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STOCKTON LITT 2413 - Punctuation - History & Craft Syllabus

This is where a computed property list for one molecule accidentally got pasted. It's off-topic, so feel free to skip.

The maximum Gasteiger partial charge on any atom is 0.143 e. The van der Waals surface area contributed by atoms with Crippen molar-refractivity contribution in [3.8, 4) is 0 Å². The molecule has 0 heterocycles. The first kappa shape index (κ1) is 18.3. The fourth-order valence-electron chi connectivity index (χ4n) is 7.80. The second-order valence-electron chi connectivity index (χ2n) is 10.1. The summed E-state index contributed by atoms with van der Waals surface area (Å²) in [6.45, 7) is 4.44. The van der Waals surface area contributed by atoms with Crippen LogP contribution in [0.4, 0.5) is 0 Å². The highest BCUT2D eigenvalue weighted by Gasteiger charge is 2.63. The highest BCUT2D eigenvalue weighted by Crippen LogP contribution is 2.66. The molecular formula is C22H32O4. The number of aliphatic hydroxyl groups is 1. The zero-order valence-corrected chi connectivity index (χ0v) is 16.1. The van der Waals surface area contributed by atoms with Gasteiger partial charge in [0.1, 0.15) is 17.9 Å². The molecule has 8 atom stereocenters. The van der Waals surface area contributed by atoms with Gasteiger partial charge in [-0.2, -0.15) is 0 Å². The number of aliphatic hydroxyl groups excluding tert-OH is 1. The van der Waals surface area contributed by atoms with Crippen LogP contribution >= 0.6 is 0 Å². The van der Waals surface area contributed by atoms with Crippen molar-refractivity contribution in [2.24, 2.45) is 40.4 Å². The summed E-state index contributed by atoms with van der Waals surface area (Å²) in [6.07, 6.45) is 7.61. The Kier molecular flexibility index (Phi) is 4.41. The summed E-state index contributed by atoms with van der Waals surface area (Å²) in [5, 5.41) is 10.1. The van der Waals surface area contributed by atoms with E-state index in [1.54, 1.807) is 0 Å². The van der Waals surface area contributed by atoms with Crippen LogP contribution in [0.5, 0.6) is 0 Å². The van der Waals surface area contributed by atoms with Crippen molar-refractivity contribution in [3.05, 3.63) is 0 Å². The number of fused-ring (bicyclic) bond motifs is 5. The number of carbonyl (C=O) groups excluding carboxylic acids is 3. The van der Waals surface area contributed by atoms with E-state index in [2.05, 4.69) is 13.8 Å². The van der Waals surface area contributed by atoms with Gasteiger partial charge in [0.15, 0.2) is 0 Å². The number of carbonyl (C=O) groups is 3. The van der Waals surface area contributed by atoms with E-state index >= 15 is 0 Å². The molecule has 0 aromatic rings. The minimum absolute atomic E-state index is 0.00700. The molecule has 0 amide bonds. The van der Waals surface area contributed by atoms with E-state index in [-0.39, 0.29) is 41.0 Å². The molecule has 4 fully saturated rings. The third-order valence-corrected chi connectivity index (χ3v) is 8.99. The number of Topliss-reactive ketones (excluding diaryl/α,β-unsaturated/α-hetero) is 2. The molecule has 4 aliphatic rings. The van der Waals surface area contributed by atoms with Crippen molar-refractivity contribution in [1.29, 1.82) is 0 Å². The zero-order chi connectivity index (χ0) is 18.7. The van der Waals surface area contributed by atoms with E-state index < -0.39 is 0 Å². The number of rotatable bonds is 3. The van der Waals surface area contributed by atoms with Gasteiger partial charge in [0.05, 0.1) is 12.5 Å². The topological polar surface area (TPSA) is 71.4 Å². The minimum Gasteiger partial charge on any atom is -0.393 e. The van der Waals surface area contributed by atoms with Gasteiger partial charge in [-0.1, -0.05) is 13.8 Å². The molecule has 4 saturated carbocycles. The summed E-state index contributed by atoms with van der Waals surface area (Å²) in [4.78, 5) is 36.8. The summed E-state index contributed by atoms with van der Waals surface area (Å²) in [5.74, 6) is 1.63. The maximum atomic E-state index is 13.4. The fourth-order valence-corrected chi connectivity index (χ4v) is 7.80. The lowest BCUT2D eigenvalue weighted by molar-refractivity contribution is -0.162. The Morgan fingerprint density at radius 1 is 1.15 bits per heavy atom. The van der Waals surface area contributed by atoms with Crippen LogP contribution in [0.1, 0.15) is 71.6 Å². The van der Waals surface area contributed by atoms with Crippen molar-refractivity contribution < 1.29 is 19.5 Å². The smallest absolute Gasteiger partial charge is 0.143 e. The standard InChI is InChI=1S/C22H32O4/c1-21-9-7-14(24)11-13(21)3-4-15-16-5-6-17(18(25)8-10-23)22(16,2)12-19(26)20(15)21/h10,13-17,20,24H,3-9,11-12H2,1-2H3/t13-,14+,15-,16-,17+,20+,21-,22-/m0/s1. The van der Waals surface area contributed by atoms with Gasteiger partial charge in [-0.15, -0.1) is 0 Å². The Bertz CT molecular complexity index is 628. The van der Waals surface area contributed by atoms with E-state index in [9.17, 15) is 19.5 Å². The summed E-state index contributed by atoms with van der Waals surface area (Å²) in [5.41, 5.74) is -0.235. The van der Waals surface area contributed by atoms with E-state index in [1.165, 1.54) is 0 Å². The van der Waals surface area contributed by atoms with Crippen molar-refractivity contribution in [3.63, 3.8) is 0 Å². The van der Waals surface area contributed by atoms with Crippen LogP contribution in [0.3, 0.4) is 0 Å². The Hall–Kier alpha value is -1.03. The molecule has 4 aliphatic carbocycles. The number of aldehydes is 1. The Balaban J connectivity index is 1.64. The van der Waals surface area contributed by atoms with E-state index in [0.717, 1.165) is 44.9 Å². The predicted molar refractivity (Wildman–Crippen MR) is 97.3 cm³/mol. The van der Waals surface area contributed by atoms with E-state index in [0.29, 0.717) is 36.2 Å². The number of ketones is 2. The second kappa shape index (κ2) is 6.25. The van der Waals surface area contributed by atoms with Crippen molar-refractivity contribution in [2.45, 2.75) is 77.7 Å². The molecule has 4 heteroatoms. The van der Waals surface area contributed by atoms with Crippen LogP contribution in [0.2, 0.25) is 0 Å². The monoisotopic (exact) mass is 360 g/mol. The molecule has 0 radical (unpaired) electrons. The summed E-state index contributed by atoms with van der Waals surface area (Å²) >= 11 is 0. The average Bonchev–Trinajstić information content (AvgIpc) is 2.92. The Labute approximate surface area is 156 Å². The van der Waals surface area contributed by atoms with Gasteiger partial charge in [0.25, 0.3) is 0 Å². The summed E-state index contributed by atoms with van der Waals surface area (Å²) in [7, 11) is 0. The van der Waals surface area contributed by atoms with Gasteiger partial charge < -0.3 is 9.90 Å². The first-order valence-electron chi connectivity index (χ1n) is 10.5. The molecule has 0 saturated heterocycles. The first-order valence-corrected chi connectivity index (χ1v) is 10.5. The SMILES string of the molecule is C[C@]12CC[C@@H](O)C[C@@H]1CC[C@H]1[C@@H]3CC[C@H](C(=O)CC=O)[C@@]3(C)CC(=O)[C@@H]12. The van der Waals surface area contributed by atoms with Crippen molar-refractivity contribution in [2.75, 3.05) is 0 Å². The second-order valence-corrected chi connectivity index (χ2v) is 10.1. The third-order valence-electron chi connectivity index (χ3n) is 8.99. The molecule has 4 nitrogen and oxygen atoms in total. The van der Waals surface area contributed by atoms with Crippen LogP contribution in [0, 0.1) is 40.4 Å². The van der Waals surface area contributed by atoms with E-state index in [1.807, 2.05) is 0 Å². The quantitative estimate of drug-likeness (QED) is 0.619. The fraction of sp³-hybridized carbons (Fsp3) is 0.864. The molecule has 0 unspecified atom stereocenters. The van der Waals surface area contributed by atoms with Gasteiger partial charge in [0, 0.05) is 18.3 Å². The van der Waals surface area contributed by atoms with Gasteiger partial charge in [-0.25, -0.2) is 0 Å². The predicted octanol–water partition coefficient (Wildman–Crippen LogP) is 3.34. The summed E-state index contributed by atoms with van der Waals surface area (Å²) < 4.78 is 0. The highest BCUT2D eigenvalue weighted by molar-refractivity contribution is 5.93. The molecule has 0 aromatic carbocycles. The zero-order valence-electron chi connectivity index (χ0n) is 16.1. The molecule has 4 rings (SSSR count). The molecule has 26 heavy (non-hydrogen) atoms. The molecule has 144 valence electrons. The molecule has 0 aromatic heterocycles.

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1 Punctuation: History & Craft In a Station of the Metro The apparition of these faces in the crowd; petals on a wet, black bough. Ezra Pound Litt-2413-001 Spring 2011 TR 12:30-2:20 meeting in lovely F-221: for the first time Thomas Kinsella [email protected] J-230, Ext. 4419 Office Hours: TR 11:00-12:00; 4:30-5:30; and by appointment. I’m on campus most days. Required Texts Tom Kinsella. A Brief Guide to Punctuation. 2010. ISBN: None yet. This will be provided on the first day of class. Eric Partridge. You Have a Point There. Routledge, Kegan, & Paul, 1978. ISBN: 978-0415050753 Class Weblog http://wp.stockton.edu/punctuationcourse/ Goals & Focus of Course The primary goal of this course is to enable all participants to read and write punctuation at the highest level. Understanding and applying appropriate punctuation is an acquired skill that, at times, involves calculated artistry. As it pertains to punctuation, this course is designed to help students improve both their skill and artistry. In the hands of an accomplished writer, punctuation is integral to intelligent and graceful composition. We will strive for such understanding and skill. A secondary, but important goal of this course is to suggest the rich and ever-changing tapestry of usage across the history of punctuation.Punctuation: History & Craft, Spring 2011 2 Course Policies Excellent attendance is mandatory. More than 4 absences and your grade will drop one full letter grade; more than 6 and it will drop two. Understand that assignments cannot be done at the last moment. I intend to rigorously enforce the due dates in this syllabus. You will need to plan accordingly. If you need extra help, ask for it. E-mail is an excellent way to contact me. It is not my responsibility to make sure that you have handed in all assignments; it is yours. Academic Honesty The Literature program expects students to maintain the highest standard of academic honesty. Please review Stockton’s Academic Honesty Policy, which can be found in the Student Handbook. You should also make yourself familiar with the penalties for violations of the policy and your rights as a student. All work that you turn in must be your own. Please be aware that plagiarism (one form of academic dishonesty) includes, but may not be limited to, using all or part of a source, either directly or in paraphrase, either intentionally or unintentionally, whether that source is published, or online, or taken from a fellow or former student, without proper acknowledgment. If you are found to have plagiarized, intentionally, or unintentionally, you will face serious consequences, as follows: 1. If this is the first time the student has been found to have plagiarized, he/she will receive an “F” for that paper or assignment and/or the course. 2. For second offenses of plagiarism, the student will receive an F for the course. 3. Whenever possible, a student who is found to have plagiarized a paper or assignment, in full or in part, should meet with the professor of the class for which the paper is written in order to review and discuss the plagiarized work. Additionally, in accordance with Stockton College policy, literature faculty will report all instances of plagiarism to the Provost of Academic Affairs. Students may be subject to discipline by the college, such as being placed on academic probation or expelled. If it is the final assignment that is plagiarized, although I will not necessarily meet with the student, I will report the incident to the Provost of Academic Affairs. If you have any questions about plagiarism, I will be glad to discuss them with you. Email Email is the best way to contact me. Please remember to provide a coherent subject line. Also, remember to include your name in the text of the email.Punctuation: History & Craft, Spring 2011 3 Week 1 January 18 Introduction to the course. Handouts – A Brief Guide to Punctuation; “Commas and Canaries.” {Drop/Add from Tuesday the 18th through Tuesday the 25th.} A. A. Milne born, 1882. 20 Introduction to phrases & clauses. Week 2 25 Phrases & clauses; begin discussion of “Commas and Canaries.” {End of Drop/Add; Deadline to drop a course with 100% refund.} Robert Burns born, 1759. 27 Phrases & Clauses; A Brief Guide to Punctuation. Charles Lutwidge Dodgson born, 1832. Week 3 February 1 A Brief Guide to Punctuation; continued discussion of “Commas and Canaries.” {Deadline to file for Spring 2011 graduation application.} Langston Hughes born, 1902. 3 A Brief Guide to Punctuation; continued discussion of “Commas and Canaries.” Week 4 8 A Brief Guide to Punctuation; continued discussion of “Commas and Canaries.” John Ruskin born, 1819. 10 First Examination: Grammar & Punctuation. Handout for Space Between Words. Week 5 15 Discussion of Space Between Words.. 17 Discussion of Space Between Words. {Friday, February 18 is Deadline to withdraw from a full-term course with a 50% refund.}Punctuation: History & Craft, Spring 2011 4 Week 6 22 Partridge. George Washington’s Birthday; February 11, O.S. 24 Partridge. Wilhelm Grimm born, 1786. Week 7 March 1 Partridge. 3 Partridge. Week 8 8 First Individual Punctuation Essay due: Analysis of six or more examples from literature, newspapers/on-line media, and advertising plus framing discussion. Discussion Partridge. 10 Partridge. March 14-18 – Spring Break Week 9 22 Partridge. {Fall 2011 Preregistration Schedule of Classes posted.} 24 Partridge. William Morris born, 1834. Week 10 29 Preceptorial advising; no classes. 31 Preparation for second examination. Week 11 April 5 Preparation for Second Examination. 6 Preceptorial advising; no classes.Punctuation: History & Craft, Spring 2011 5 7 Second Examination. William Wordsworth born, 1770. Week 12 12 Discussion of Typography/design/layout. 14 Introduction to texting survey; introduction to Creative Essay Assignment. {Monday, April 18th is the Deadline to withdraw from a full-term course with a W grade.} Noah Webster copyrighted the first edition of his dictionary, 1828. Week 13 19 Second Individual Punctuation Essay due: Analysis of six or more examples from literature, newspapers/on-line media, and advertising plus framing discussion. Readings from Samuel Johnson: analysis of periodic sentence structure. 21 Readings from Ernest Hemingway and others. Week 14 26 Discussion of texting experiment; the